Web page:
Endorsed by King Gillette and selling for only $185, the Ner-A-Car seemed destined for suc
The name Ner-A-Car was both a crafty product description-"nearly a car"-and a clever play on designer Carl A. Neracher's last name. Contemporary with the Megola and another excellent example of the experimentation that went on in the 1920s, the Ner-A-Car was a fascinating fork in the motorcycle's evolutionary road.
Patented in 1919 and put into production in '21, with funding provided by "Razor Royalty" King C. Gillette, the $175 Ner-A-Car was promoted as an inexpensive alternative to the automobile. The Ner-A-Car was car-like by design. The low-slung, pressed-steel perimeter frame was arranged like an automobile's, and the single-cylinder, two-stroke, 255cc engine was turned sideways with its crankshaft oriented longitudinally. Instead of a conventional transmission, the engine's exposed flywheel met a fabric-covered drive wheel at a 90-degree angle. A lever moved the drive wheel to different positions against the flywheel, thereby altering the gear ratio-a primitive form of a scooter-style CVT. The Ner-A-Car also used a double-leading-arm front suspension with hub-center steering-the first production use of that arrangement.
The lightweight, 175-lb. Ner-A-Car was marketed specifically toward women and new riders. The feet-forward recumbent riding position was comfortable and compatible with dresses, as was the fully enclosed drivetrain. The long wheelbase and low center of gravity delivered particularly confident handling. Ads from the day featured riders standing on the floorboards with their hands in the air, or sitting reclined and steering with their feet, to highlight the machine's exceptionally stable, easy-to-ride nature.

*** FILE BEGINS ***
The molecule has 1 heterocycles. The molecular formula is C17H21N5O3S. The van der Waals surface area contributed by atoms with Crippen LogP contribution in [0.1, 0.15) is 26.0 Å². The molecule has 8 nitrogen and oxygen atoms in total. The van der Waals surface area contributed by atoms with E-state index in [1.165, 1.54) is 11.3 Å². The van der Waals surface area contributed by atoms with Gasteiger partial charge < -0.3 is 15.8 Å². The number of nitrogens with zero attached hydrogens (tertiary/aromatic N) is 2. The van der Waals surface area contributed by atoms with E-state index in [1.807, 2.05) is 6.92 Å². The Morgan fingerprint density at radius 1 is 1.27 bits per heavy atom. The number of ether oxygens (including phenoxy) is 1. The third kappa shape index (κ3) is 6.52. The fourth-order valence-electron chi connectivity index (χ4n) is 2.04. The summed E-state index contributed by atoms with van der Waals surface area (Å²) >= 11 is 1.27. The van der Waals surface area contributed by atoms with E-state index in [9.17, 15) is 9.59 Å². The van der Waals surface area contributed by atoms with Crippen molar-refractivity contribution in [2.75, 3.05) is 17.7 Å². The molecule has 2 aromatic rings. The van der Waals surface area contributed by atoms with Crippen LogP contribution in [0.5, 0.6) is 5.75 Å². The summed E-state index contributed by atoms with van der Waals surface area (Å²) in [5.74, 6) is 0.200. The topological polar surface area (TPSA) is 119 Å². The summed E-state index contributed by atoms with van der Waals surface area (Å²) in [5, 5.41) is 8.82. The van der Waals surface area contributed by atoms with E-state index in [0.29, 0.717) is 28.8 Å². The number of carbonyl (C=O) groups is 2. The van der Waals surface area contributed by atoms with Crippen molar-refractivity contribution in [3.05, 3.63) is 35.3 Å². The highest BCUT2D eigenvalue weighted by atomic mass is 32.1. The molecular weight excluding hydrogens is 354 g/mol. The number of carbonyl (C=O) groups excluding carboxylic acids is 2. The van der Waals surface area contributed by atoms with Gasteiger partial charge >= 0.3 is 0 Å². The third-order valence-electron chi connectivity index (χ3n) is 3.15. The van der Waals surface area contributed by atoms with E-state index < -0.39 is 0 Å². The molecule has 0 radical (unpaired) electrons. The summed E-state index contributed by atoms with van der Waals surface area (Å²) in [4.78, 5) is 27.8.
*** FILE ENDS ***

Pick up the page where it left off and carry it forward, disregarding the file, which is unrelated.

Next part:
Two Ner-A-Car variations from 1925: At left is a standard model powered by a 255cc, two-st
Sales were initially strong, driven by the low cost and supreme efficiency-the Ner-A-Car got nearly 100 mpg, and the manufacturer boasted it could deliver the owner "300 miles on a dollar." Popularity fell off, however, as automobile manufacturers like Ford continued slashing prices and were soon selling six-passenger cars for as little as $250. The Ner-A-Car Corporation ceased production in 1927, but not before more than 10,000 machines rolled off the company's Syracuse, New York, assembly line-with another 6500 made under license by Sheffield-Simplex in England.